In 1955, New Zealand deployed a battalion of infantry to Malaya. The battalion was part of the Commonwealth Strategic Reserve and was stationed in Singapore. In 1957, the battalion was deployed to Malaya, taking part in counter-insurgency operations against communist insurgents.
In 1963, Indonesia declared a policy of confrontation (in Indonesian, Konfrontasi) against the Federation of Malaysia, which was formed in the same year. This stemmed from Indonesian President Sukarno’s opposition to the formation of Malaysia, which he saw as a British neo-colony. He also believed that Malaysia was a threat to Indonesia’s territorial integrity, as it included the former British Borneo territories of Sarawak, Sabah, and Brunei.
In 1963, Indonesian forces began to infiltrate and attack targets in Sarawak and Sabah. The 1st New Zealand Special Air Service (SAS) Squadron was deployed to Sarawak in 1963, and the 2nd New Zealand Infantry Battalion was deployed to Sabah in 1964. They fought alongside Malaysian and Commonwealth forces in the Indonesia–Malaysia Confrontation, which lasted from 1963 to 1966.
The 41st Squadron of the Royal Australian Air Force was also deployed to Borneo in 1965. These forces engaged in limited operations, including some into Indonesian territory, in 1965–66. There were no New Zealand fatalities in this conflict, which ended in 1966 following a military coup in Indonesia.
From 1948 to 1960, 15 New Zealand soldiers lost their lives while serving in Malaya. Three of them were killed by enemy action, while the other 12 died in accidents or from illness. The New Zealand Roll of Honour commemorates the sacrifice of 20 New Zealanders who died while on duty in Malaya, Borneo, and Singapore between 1948 and 1966.
History Of New Zealand’s Involvement In Malaya/Malaysia. (n.d.). https://www.malayavets.co.nz/history-of-new-zealands-involvement-in-malaya-malaysia/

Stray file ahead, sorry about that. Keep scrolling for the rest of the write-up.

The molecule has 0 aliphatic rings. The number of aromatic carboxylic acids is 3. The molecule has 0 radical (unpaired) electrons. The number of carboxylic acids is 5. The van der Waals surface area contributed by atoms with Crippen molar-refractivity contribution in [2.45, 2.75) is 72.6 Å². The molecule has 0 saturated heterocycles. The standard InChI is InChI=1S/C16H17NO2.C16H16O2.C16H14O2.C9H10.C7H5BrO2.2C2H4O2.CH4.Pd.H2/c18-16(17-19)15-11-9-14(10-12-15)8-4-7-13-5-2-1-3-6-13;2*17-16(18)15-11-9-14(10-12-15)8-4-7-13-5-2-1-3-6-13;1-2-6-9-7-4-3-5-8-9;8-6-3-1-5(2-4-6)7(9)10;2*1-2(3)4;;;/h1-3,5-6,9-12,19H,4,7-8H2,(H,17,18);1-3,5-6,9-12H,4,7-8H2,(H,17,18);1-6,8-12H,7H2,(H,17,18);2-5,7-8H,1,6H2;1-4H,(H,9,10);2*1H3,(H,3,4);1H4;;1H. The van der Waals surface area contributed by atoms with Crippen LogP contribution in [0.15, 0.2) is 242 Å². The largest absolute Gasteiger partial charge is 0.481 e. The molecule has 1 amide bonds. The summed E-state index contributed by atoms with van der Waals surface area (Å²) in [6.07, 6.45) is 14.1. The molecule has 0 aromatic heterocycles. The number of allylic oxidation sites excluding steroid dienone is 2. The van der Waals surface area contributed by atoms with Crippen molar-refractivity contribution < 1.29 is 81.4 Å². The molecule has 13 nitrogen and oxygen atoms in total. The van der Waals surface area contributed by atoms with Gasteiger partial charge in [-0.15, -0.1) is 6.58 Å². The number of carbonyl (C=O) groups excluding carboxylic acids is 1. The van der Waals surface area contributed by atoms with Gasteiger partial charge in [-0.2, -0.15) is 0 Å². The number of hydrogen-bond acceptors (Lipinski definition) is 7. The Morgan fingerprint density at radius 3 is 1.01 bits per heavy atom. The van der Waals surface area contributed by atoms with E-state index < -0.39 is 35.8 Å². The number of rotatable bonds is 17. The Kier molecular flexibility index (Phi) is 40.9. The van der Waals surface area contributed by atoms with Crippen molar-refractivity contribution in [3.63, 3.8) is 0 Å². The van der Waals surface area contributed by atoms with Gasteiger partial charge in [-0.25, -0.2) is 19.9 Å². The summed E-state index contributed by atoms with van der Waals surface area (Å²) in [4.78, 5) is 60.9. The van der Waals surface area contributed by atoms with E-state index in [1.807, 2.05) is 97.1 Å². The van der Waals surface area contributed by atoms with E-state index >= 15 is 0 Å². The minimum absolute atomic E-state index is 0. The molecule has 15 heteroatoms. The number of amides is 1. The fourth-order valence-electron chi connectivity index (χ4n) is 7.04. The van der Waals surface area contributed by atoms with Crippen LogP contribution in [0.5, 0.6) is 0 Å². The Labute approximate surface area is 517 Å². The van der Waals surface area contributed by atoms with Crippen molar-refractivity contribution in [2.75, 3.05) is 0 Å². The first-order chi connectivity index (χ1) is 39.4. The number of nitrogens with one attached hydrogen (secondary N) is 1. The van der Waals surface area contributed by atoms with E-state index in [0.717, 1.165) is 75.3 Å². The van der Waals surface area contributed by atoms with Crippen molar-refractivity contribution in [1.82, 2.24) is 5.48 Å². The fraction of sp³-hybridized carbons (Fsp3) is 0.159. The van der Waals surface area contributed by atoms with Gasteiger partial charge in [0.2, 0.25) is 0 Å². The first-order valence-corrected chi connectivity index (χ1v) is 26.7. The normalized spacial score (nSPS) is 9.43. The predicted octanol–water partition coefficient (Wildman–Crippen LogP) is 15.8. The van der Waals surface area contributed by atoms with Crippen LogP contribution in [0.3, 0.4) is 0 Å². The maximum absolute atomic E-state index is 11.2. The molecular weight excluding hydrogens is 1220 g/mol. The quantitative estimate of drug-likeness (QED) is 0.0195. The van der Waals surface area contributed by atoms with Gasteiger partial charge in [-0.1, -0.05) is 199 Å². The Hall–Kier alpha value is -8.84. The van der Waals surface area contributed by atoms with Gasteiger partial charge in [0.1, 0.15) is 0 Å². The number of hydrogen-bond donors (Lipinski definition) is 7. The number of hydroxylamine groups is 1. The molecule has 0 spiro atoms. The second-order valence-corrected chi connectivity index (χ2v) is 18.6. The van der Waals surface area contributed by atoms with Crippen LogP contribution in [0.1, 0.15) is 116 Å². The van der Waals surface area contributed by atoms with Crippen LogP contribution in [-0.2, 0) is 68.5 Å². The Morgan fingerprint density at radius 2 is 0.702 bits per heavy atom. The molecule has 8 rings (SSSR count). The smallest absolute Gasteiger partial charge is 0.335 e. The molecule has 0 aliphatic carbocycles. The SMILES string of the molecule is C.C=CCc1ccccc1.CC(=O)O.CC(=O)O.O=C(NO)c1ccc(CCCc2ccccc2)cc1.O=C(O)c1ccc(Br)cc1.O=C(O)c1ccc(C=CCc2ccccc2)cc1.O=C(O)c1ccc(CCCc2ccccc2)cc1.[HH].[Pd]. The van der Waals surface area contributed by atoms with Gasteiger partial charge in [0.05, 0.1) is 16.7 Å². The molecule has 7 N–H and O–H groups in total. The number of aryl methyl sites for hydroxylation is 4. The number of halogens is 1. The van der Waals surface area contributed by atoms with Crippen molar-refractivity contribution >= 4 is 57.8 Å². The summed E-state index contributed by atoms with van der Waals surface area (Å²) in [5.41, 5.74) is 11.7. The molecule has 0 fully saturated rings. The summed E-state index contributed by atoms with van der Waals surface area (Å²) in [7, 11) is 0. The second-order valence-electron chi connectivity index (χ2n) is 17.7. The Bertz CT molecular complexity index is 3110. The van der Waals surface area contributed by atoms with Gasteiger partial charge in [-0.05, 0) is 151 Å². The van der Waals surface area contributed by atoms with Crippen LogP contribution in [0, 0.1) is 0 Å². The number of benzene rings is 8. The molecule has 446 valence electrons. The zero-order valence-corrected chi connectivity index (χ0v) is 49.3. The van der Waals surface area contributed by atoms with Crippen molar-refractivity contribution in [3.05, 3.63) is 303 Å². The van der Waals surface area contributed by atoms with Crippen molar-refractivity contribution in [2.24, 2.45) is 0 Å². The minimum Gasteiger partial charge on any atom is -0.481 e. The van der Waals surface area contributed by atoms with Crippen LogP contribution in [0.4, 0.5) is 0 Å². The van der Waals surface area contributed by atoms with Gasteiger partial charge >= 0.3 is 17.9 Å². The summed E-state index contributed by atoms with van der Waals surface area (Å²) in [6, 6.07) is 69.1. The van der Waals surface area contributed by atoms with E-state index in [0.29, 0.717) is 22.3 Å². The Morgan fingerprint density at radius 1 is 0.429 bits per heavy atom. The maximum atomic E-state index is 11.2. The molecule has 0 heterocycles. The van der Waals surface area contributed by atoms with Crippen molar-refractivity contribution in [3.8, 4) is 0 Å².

Commemorating New Zealand’s military operations in Malaya and Malaysia | Ministry for Culture and Heritage. (n.d.). https://mch.govt.nz/commemorating-new-zealand%E2%80%99s-military-operations-malaya-and-malaysia
Ceremony to reflect on New Zealand’s military operations in Malaya and Malaysia | Ministry for Culture and Heritage. (n.d.). https://mch.govt.nz/ceremony-reflect-new-zealand%E2%80%99s-military-operations-malaya-and-malaysia
NZ and the Malayan Emergency. (n.d.-b). Malayan Emergency | NZHistory, New Zealand History Online. https://nzhistory.govt.nz/war/the-malayan-emergency
Find an object | Imperial War Museums. (n.d.). Imperial War Museums. https://www.iwm.org.uk/collections/search?query=malayan%20emergency
History Of New Zealand’s Involvement In Malaya/Malaysia. (n.d.-b). https://www.malayavets.co.nz/history-of-new-zealands-involvement-in-malaya-malaysia/
McGibbon, I. (n.d.). Shift of focus to South-East Asia. https://teara.govt.nz/en/asian-conflicts/page-4
Malayan Emergency | Australian War Memorial. (2021, June 3). https://www.awm.gov.au/articles/atwar/malayan-emergency